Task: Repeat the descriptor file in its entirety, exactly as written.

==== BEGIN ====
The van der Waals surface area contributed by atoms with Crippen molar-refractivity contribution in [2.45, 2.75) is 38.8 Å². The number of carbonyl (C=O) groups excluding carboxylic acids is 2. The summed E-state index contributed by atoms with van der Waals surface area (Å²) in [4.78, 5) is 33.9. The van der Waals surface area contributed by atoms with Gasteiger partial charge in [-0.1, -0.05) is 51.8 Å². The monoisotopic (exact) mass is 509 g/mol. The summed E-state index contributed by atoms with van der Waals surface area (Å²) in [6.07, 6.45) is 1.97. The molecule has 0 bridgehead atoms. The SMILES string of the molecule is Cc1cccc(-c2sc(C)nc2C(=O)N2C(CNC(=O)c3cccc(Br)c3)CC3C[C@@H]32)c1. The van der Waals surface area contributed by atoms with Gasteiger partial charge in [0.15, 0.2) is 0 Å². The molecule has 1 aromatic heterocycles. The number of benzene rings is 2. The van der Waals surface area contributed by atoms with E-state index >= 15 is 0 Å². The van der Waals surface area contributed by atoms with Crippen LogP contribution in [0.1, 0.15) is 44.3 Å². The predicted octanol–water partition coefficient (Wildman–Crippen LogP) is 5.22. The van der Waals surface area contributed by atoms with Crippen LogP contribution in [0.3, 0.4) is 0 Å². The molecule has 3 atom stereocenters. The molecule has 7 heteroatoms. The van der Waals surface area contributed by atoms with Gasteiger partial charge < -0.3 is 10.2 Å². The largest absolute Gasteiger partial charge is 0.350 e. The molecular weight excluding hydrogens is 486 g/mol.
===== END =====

The van der Waals surface area contributed by atoms with Crippen molar-refractivity contribution in [2.45, 2.75) is 38.8 Å². The number of carbonyl (C=O) groups excluding carboxylic acids is 2. The summed E-state index contributed by atoms with van der Waals surface area (Å²) in [4.78, 5) is 33.9. The van der Waals surface area contributed by atoms with Gasteiger partial charge in [-0.1, -0.05) is 51.8 Å². The monoisotopic (exact) mass is 509 g/mol. The summed E-state index contributed by atoms with van der Waals surface area (Å²) in [6.07, 6.45) is 1.97. The molecule has 0 bridgehead atoms. The SMILES string of the molecule is Cc1cccc(-c2sc(C)nc2C(=O)N2C(CNC(=O)c3cccc(Br)c3)CC3C[C@@H]32)c1. The van der Waals surface area contributed by atoms with Gasteiger partial charge in [0.15, 0.2) is 0 Å². The molecule has 1 aromatic heterocycles. The number of benzene rings is 2. The van der Waals surface area contributed by atoms with E-state index >= 15 is 0 Å². The van der Waals surface area contributed by atoms with Crippen LogP contribution in [0.1, 0.15) is 44.3 Å². The predicted octanol–water partition coefficient (Wildman–Crippen LogP) is 5.22. The van der Waals surface area contributed by atoms with Crippen LogP contribution in [0.3, 0.4) is 0 Å². The molecule has 3 atom stereocenters. The molecule has 7 heteroatoms. The van der Waals surface area contributed by atoms with Gasteiger partial charge < -0.3 is 10.2 Å². The largest absolute Gasteiger partial charge is 0.350 e. The molecular weight excluding hydrogens is 486 g/mol.